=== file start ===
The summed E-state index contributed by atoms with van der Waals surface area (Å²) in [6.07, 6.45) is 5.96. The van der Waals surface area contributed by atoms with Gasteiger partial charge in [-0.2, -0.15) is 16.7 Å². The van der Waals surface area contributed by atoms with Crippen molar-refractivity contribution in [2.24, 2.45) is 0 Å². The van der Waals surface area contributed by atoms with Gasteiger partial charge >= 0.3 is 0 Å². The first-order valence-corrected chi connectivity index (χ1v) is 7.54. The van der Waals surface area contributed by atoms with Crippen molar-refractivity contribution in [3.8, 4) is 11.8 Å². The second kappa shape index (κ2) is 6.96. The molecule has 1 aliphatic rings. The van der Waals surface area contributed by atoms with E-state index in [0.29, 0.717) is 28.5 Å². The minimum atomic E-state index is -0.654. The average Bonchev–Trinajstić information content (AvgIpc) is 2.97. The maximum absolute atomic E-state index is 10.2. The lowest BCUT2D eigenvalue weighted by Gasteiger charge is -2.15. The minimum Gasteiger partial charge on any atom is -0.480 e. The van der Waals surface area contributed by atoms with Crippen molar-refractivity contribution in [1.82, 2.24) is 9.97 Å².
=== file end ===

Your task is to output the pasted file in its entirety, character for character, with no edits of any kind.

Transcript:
The summed E-state index contributed by atoms with van der Waals surface area (Å²) in [6.07, 6.45) is 5.96. The van der Waals surface area contributed by atoms with Gasteiger partial charge in [-0.2, -0.15) is 16.7 Å². The van der Waals surface area contributed by atoms with Crippen molar-refractivity contribution in [2.24, 2.45) is 0 Å². The van der Waals surface area contributed by atoms with Gasteiger partial charge >= 0.3 is 0 Å². The first-order valence-corrected chi connectivity index (χ1v) is 7.54. The van der Waals surface area contributed by atoms with Crippen molar-refractivity contribution in [3.8, 4) is 11.8 Å². The second kappa shape index (κ2) is 6.96. The molecule has 1 aliphatic rings. The van der Waals surface area contributed by atoms with E-state index in [0.29, 0.717) is 28.5 Å². The minimum atomic E-state index is -0.654. The average Bonchev–Trinajstić information content (AvgIpc) is 2.97. The maximum absolute atomic E-state index is 10.2. The lowest BCUT2D eigenvalue weighted by Gasteiger charge is -2.15. The minimum Gasteiger partial charge on any atom is -0.480 e. The van der Waals surface area contributed by atoms with Crippen molar-refractivity contribution in [1.82, 2.24) is 9.97 Å².